Internet BankingInvestors
Back to Knowledge Centre

Using super to buy property; how SMSF lending works

Many Australians rely on an industry or retail super fund to manage their superannuation investments, adopting a ‘set and forget’ stance to building their retirement savings pot. But by taking a different approach to securing your financial future, your retirement savings can be used to purchase property – and the key to it is a Self-Managed Super Fund (SMSF).  

The SMSF in a nutshell

A SMSF gives you control over how your retirement savings are invested instead of relying on a super fund to do it for you. Anyone considering a SMSF should work closely with a financial advisor or accountant, not only to ensure that the SMSF is compliant with tax obligations and superannuation laws, but also to help you determine an investment plan that’s most likely to lead to a lucrative outcome.  

Buying a property with your SMSF – the criteria

With investing in property considered to be one of the safest financial investments over the long-term, despite inevitable market fluctuations, your SMSF can be used to purchase an investment property provided certain criteria are met. The core principles are that the property must only be used to provide benefits to the fund members, the property can’t be purchased from a family member, and all rental income and capital gains must be reinvested into the fund – only to be accessed at retirement. 

Above all, the fund member can’t live in a property purchased by their SMSF, nor can they release equity in the same way they might for their home because it must always be set up to deliver financial gain to the fund.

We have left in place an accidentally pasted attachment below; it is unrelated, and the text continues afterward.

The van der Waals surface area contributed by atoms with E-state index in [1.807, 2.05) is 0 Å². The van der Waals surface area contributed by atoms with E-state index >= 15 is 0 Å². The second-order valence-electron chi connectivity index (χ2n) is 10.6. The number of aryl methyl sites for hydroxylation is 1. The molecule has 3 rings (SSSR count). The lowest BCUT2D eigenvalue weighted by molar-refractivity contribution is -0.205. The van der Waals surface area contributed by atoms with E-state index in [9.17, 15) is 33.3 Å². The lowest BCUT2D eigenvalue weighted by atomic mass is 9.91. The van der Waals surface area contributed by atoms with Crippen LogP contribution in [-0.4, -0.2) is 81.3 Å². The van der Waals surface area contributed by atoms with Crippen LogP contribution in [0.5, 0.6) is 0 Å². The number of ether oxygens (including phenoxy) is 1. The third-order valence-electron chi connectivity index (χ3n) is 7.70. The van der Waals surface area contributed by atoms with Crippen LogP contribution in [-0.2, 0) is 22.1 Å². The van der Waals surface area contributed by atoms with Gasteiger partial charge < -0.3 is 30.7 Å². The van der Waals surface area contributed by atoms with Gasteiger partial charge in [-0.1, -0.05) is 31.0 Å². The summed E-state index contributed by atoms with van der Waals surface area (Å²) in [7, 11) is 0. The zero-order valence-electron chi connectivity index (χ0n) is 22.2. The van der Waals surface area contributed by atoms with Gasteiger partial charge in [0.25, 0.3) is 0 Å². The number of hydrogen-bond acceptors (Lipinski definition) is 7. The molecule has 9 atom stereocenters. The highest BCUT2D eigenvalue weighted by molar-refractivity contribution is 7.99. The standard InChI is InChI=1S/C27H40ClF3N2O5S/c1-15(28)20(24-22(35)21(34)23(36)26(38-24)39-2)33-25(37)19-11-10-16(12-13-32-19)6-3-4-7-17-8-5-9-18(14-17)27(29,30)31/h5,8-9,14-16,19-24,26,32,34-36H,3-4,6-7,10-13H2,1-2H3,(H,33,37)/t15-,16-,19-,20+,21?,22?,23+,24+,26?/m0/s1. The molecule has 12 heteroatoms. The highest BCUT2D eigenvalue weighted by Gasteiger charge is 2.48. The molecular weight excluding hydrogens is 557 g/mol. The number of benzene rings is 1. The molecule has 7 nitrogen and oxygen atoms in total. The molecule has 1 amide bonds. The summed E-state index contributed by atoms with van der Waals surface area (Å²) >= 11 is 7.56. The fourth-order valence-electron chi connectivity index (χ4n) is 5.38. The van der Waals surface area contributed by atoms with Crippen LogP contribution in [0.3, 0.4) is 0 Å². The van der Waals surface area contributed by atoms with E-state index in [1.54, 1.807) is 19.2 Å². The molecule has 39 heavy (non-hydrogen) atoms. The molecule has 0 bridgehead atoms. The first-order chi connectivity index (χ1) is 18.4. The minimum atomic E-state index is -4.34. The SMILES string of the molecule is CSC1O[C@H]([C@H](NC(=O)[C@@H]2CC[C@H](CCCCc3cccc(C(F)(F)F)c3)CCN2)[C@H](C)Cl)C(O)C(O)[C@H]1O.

The role of a loan provider

To purchase a property using your SMSF, you’ll need to set up what is called a Limited Recourse Borrowing Arrangement (LRBA) with your loan provider. Under a LRBA, the SMSF trustee borrows funds from the lender to purchase property (commercial or residential) using a proportion of their superannuation savings as a deposit. Crucially, property purchased under a LRBA is held in a separate trust from other assets in the SMSF until the loan is repaid. The existence of the LRBA means that in the event of any loan defaults, the lender’s rights only extend as far as the property held in the trust, which means none of your other SMSF assets are put at risk. 

While seeking the advice of a financial advisor is an essential part of deciding whether a SMSF could work for you, SMSF loans – facilitated by the LRBA – could open the door to more rewarding investment options. 

Find out more about our SMSF offering here.

Back to Insights and News